On Saturday, I Facebook posted Roxane Gay’s recent writing, “My body is a cage of my own making”: https://www.theguardian.com/books/2017/jul/01/roxane-gay-my-body-is-a-cage-of-my-own-making?CMP=fb_gu
Comments posted, and most especially one in which Gay is referred to as a victim, triggered me to immediately defend her. Am I alone in thinking that in this society being called a victim can be equivalent to being called a loser? It is true that loss is involved when a victim. Yet, I have heard people say with disdain about others, “Oh, s/he is such a victim.” I have been criticized for acting like one. I am unsure that this is the meaning this commentator had in mind when she wrote, “Victim. This was a great piece showing how this author remains forever a victim — by society, her coping skills, and her abusers from long ago.”
Yet are we not all victims? Have we not all been harmed, duped, and/or sacrificed in some way by someone or something recently and long ago? And will we not forever be? I have also been wondering what the opposite of a victim is? Is that a perpetrator? Or is it what Gay, and each of us are, too? Survivors.
Are we not all overwhelmed at times by the prospect of letting go of our survival mechanisms? It helps me to remind myself that I no longer need whichever one I know needs to go. But the first step is seeing how we acquired them.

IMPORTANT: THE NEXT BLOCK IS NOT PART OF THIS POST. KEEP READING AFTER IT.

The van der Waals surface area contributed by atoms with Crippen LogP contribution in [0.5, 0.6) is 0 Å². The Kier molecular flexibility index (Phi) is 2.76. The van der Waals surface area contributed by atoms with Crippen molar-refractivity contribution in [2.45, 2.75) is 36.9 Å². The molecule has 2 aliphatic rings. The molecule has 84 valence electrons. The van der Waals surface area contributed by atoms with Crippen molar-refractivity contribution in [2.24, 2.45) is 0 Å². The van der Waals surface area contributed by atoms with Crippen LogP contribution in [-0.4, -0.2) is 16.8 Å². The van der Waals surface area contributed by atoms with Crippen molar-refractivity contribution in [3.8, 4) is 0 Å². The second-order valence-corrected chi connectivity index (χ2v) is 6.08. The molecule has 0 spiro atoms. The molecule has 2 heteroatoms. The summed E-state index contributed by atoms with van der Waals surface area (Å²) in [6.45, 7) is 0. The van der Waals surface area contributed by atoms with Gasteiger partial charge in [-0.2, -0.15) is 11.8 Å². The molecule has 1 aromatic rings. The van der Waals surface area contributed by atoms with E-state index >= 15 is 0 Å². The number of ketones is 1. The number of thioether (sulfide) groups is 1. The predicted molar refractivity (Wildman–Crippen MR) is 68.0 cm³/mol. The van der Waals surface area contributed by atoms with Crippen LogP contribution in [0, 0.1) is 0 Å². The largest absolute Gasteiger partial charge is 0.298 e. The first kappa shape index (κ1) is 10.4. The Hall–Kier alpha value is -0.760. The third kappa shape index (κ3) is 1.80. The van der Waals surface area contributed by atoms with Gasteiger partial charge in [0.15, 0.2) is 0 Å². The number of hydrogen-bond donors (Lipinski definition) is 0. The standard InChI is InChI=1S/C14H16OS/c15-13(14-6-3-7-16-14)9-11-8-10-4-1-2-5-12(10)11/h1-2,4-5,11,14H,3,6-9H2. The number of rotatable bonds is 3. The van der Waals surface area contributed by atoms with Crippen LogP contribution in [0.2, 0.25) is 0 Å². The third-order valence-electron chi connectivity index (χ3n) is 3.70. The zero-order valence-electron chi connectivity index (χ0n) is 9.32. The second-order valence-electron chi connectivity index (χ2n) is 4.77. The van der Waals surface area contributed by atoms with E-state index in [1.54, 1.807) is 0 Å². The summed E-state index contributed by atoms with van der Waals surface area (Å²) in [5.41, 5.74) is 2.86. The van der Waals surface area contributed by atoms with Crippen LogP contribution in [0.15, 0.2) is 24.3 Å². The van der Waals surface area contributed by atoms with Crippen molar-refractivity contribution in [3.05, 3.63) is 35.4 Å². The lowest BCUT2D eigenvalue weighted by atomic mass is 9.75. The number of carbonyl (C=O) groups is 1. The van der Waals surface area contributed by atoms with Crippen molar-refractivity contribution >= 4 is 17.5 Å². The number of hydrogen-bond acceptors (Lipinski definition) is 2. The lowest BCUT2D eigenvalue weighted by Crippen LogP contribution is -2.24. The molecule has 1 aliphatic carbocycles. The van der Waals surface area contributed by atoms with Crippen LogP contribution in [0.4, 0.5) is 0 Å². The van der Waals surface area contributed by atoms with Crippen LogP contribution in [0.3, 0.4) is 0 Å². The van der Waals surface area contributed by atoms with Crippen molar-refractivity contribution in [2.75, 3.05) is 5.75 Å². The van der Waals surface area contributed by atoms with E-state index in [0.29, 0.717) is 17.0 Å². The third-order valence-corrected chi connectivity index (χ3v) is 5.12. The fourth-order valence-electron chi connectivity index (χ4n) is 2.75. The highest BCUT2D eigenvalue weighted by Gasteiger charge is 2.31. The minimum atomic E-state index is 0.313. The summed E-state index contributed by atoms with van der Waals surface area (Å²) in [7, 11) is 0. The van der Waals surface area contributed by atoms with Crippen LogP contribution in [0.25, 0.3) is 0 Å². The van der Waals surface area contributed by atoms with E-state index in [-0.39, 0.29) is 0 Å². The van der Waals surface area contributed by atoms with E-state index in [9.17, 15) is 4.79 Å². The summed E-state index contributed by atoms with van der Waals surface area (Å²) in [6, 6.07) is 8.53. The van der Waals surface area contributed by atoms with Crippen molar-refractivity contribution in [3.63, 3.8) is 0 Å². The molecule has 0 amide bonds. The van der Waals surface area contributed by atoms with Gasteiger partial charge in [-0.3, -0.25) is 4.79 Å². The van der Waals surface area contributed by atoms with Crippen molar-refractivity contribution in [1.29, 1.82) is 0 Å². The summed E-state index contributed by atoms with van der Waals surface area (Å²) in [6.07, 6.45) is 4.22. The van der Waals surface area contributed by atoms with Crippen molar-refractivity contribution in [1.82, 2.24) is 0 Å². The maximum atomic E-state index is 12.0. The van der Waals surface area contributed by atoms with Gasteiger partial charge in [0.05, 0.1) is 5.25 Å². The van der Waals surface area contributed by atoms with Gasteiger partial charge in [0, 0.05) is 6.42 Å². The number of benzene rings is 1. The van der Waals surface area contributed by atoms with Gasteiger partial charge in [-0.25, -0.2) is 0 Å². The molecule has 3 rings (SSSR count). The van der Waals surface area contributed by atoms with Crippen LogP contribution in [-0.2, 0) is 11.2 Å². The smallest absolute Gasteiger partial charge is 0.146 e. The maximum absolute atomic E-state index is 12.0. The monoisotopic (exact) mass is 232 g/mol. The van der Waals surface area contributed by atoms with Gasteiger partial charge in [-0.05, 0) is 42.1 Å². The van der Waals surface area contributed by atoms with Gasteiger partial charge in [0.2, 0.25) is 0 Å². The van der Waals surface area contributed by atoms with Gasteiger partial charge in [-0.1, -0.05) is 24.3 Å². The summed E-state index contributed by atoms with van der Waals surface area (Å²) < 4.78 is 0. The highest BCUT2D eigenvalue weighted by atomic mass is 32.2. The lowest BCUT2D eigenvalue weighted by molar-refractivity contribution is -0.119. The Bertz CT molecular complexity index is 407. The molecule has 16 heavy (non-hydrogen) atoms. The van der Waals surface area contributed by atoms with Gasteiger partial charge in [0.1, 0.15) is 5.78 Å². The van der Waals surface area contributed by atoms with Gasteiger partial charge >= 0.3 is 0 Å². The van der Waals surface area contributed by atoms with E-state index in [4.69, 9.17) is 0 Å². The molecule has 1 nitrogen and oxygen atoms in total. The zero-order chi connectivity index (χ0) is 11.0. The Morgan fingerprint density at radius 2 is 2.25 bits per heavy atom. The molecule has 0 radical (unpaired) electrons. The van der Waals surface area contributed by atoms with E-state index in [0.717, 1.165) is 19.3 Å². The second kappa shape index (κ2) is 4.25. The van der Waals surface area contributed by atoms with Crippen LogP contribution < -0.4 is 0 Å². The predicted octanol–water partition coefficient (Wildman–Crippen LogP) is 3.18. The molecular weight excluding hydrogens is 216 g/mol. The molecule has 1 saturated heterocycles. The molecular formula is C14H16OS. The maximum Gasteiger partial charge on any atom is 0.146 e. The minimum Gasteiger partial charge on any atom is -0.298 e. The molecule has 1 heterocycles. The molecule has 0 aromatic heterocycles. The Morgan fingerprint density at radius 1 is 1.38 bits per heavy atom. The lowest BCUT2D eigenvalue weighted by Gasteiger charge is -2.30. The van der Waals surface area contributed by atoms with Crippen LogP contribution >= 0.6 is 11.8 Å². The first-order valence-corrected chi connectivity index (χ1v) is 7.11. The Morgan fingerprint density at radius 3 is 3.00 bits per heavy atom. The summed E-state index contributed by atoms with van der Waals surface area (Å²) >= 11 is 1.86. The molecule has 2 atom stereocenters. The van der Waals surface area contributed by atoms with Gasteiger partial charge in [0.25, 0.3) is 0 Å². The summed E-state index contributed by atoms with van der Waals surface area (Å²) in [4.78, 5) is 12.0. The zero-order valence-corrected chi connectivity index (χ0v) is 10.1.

In her writing Gay speaks of her extra weight as protection and in response to having been raped, at age 12, by a boy she loved and several others. Her way to survive was to think of ways to make herself unattractive to men. And now, her protection has become too heavy to carry and dropping it is daunting and difficult, and to add insult to injury she is criticized and judged for it. (And those boys, where are they now as men and what havoc are they wreaking in other lives and do they carry the responsibility of their act or is Roxane Gay carrying it for them? I am curious if their collective weight at the time of the act could add up to the extra weight she has carried.)
Our bodies are our boundaries and in some ways the body is a cage, yet it is also a home. Our body is home. And we are the host at the door, hopefully, deciding who (and what) we let in and don’t. When that home has been violated. especially at a very early age, before we have learned and acquired dominion over it, the price we pay to have comfort in our homes is higher. It’s terrifically unfair, as life can be. As male privilege is.
What has male privilege done to a female’s image of her body/home? And what has male privilege and abuse cost females in terms of self/body/home protection? How can we measure the influence of others on how a female presents her body to the world? Feeling at home in one’s body is a challenging task while living among others who set “acceptable” standards for it.
For the record, I do not think this is only a female issue though it is easily arguable that a female’s body is more monitored and criticized than a male’s.
I think about Lucy Pilgrim, the character in my first novel, and how she struggles with her body/her home. I smile when I look at a sketch of her above and the exaggerated shoulders, knowing how she was carrying much more responsibility than was hers. Also notable about Lucy and this article is how Lucy, refusing to see herself as a victim, made it impossible for her to see the damage that had been done to her, and thus, blinded her to her vulnerability, and thus, her healing.